02 December 2007

Defending the mushy

This evening I watched Lydia Lunch describe her corporate rock imitators occupying the New York scene:

"I think it’s very sad that in referencing something that happened 25 years ago, it’s not as if there’s a revival of the intellectual concepts, or the visions, or the diversity or the extremity of that music, but it’s an homogenization, a gentrification, and it’s a softening..it just feels soft, it feels.. (pause) ... mushy... there’s nothing important that they’re doing."

Someone bust her for using a gendered term! Get the establishment poetics thought police! Ms. Lunch hits home how utterly demeaning it is for male professors to describe ‘soft Surrealism’ as a gendered term.


Ryan W. said...

I think your Ms. Lunch link might be broke.

I started reading that silliman post. I thought I was almost done but I was 10% done.

Ryan W. said...

I can't quite figure out what you're saying in this post.

Ian Keenan said...

I came upon the Lunch interview which used ‘soft’ as quoted above, and it reminded me of how two people accused Silliman of coining a ‘gendered term’ by describing certain poets as ‘soft Surrealists,’ the implication that

“The "soft surrealism" label seems to reek of American macho culture.”
“While that may be lamentable, calling them "soft" is part of a reductive rhetoric that I don't agree with - most certainly gendered - going back to Modernism. That is why I wanted to call attention to that.”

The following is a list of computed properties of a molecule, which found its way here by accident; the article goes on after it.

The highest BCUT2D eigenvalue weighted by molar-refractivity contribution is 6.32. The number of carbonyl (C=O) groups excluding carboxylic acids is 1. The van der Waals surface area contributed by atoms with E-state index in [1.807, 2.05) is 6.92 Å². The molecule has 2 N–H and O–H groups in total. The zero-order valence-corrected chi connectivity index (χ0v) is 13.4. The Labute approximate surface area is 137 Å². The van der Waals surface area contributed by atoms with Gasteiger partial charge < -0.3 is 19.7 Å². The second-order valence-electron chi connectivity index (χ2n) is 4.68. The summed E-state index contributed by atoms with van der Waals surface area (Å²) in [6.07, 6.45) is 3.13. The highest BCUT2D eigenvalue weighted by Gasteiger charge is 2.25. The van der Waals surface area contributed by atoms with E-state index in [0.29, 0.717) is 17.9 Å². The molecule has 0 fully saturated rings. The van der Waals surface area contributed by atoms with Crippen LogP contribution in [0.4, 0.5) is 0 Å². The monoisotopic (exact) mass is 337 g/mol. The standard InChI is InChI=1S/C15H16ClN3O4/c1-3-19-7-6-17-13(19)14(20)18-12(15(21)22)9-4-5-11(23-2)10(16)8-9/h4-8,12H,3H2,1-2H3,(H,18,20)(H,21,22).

Lunch’s statement makes it very clear that bringing gender into the criticism of the phrase ‘soft Surrealism’ only invokes stereotypes that weren’t invoked previously. Modernism was breaking away from the systematic exclusion of women from the male poetry culture practiced in academia in the US and Western Europe, but the panel discussions never seem to see it that way.

I wrote in my word file a few weeks back this about the window of time when I liked Simic in high school:

Before I had heard of Ginsberg, my brother got the Longman anthology at college, edited by Oberlin profs, which didn’t have Ginsberg, Olson, Duncan, Spicer, O’Hara, Niedecker, Baraka, (Stevens and not Pound/Zuk) etc etc but had Simic, Edson, etc. Because of Longman I borrowed the omitted O’Hara’s Collected from the library and said, ‘he’s a funny guy,’ and only after borrowing the book eight times did I realize he was one of the great poets of his time. In college there was no mention of O’Hara unless I brought him up. I sort of liked the soft Surrealists until I read the real ones, right before senior year of high school at which time my once-popular poetry started to make more waves, confusion, scandal, etc.

Ryan W. said...

seems like one of those chicken and egg problems. that's what I'm going to say for now on when I need to sum something up.

also, there's the soft bathtub. and the soft screw.